Leidig is a German adjective used to deride someone as tiresome, vexatious, and wretched. And 20 year-old North Carolina-based Sam Leidig, is tired. Drawing on country crooners like Johnny Cash and Hank Williams, the southern punk ethos of groups like the Flat Duo Jets and Pylon, and the pop experimentalism of acts like Broadcast and Cindy Lee, Leidig is constantly reinventing and complicating his work in a tiring balancing act. But this balancing act has proved rewarding, providing the necessary framework needed for Leidig to create new depth from his previous slacker-rock mentality. 

  On Collarbone, Leidig (FKA SMLH), crafts complicated, jagged rhythms and memorable melodies that explore the boundaries of pop. Leidig has shown maturity as well, moving forward from the more familiar rock structures of 2013’s Occoneechee Haunts/Staring Thru The Wall to a less defined place, breaking down his wall of vocal distortion and guitar reverb for clarity and intimacy.  

Leidig is no longer afraid to take risks—whether this is through an experimental drone song or an unfamiliar time signature, Leidig has made a home finding comfort in uncomfortable places. Recorded alone on a Tascam 388, the album was written in an opiate-induced haze over the course of a month while Leidig was recovering from a reconstructive collarbone surgery. Collarbone comes out September 1st on Babe City Records.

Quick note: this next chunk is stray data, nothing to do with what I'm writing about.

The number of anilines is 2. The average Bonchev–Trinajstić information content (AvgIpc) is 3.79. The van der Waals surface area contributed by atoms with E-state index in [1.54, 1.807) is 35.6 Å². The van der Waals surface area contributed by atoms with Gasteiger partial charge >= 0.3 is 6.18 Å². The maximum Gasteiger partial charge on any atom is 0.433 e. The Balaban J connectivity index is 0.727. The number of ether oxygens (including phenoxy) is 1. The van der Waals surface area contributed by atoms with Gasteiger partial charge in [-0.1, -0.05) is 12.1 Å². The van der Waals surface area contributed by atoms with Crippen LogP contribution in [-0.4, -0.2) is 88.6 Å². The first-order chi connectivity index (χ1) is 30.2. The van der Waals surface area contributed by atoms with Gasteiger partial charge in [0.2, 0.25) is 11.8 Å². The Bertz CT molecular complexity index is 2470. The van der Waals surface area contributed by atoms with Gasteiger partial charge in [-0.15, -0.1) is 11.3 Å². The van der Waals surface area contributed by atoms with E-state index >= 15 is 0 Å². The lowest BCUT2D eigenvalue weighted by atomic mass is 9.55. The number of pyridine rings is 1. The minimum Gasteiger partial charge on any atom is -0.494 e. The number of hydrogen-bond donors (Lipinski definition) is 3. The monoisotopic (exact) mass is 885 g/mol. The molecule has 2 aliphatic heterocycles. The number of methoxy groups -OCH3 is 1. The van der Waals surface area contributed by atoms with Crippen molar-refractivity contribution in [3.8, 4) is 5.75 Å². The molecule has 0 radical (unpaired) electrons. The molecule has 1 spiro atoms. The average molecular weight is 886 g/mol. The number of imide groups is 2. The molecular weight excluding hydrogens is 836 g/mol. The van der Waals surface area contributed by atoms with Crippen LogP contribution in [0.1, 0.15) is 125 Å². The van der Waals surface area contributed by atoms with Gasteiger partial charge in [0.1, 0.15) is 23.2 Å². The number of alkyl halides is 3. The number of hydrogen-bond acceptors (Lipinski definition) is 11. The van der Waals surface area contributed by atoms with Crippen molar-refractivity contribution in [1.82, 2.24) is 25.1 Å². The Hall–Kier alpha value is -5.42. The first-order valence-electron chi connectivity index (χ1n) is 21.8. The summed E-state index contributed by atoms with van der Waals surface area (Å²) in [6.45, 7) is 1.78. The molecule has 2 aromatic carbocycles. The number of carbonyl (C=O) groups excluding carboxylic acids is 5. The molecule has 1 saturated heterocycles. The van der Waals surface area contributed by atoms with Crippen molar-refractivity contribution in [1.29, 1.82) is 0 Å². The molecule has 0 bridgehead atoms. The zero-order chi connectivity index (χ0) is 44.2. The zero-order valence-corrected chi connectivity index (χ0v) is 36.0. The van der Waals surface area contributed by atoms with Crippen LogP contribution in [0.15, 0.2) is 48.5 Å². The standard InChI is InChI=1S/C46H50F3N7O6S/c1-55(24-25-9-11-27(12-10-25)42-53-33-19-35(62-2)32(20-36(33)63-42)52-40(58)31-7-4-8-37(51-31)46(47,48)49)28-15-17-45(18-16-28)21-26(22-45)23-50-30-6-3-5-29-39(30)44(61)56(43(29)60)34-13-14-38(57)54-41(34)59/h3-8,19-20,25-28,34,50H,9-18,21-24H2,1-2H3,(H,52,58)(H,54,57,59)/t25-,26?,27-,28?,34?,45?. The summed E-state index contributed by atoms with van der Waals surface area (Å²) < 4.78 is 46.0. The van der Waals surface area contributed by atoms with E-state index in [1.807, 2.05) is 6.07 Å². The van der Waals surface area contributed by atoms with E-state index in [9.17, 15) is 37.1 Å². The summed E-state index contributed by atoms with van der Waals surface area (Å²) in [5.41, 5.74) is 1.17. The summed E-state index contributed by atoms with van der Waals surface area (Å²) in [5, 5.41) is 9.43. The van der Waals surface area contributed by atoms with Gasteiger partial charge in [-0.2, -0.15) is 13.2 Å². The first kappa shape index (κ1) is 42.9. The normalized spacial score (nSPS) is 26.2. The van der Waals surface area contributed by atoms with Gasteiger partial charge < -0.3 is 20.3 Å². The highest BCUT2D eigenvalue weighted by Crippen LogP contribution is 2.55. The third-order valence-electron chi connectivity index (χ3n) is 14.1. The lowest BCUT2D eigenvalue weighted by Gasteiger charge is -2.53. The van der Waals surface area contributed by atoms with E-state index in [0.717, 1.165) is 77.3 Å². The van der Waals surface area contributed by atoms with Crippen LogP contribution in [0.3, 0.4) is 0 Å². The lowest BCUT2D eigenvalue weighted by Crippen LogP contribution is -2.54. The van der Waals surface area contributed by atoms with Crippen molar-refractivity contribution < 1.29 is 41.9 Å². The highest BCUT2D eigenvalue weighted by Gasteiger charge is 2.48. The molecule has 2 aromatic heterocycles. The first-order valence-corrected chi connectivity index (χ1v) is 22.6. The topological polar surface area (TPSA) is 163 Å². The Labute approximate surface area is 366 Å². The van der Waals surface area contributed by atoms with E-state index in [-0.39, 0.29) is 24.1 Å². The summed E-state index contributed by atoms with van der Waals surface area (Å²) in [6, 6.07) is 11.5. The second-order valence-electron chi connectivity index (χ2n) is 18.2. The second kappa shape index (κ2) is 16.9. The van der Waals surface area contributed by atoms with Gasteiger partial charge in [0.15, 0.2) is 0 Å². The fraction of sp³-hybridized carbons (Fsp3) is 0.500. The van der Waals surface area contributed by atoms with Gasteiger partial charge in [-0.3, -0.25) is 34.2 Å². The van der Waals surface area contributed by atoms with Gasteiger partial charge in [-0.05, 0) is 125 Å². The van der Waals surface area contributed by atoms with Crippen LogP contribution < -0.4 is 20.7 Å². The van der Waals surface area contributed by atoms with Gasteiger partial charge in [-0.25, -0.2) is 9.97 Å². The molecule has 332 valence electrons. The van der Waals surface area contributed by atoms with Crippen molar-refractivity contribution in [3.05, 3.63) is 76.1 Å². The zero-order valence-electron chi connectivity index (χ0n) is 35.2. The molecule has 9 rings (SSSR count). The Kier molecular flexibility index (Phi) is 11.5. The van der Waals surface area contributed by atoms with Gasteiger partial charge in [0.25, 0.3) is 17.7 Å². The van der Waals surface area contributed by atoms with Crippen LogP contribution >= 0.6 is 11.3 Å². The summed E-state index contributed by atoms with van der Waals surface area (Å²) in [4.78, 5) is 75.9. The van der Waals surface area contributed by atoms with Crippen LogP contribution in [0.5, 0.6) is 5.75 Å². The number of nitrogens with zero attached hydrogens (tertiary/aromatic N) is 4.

Press from Occoneechee Haunts: DIYGoldFlakePaintThrdcoast 

There’s winding, beach-ready guitars nestling up next to vocals that could’ve come through multiple distortion pedals at once. And it’s all backed by an easy-as-it-gets drum machine pattern. This is the work of a 17 year old with computer wires wound round his ankles, ready to make him trip. But trip he doesn’t, instead pulling off the improbable by making the slack and serene sound like the work of a perfectionist.
‘Neon Visions‘ is magnificent; a punch-drunk sway of Summery guitar lines and scratchy, torched vocals which bewitch and enchant as they fight for the front-seat. It’s this juxtaposition between the gnarliness of his voice and the sweetly melodic instrumentation which most impresses, pushing and pulling the listener through constantly shifting panorama’s; jagged then smooth, turbulent then calm. The age-old conflict of dark vs light, of good vs evil.

Photo Credit: Walt Lilly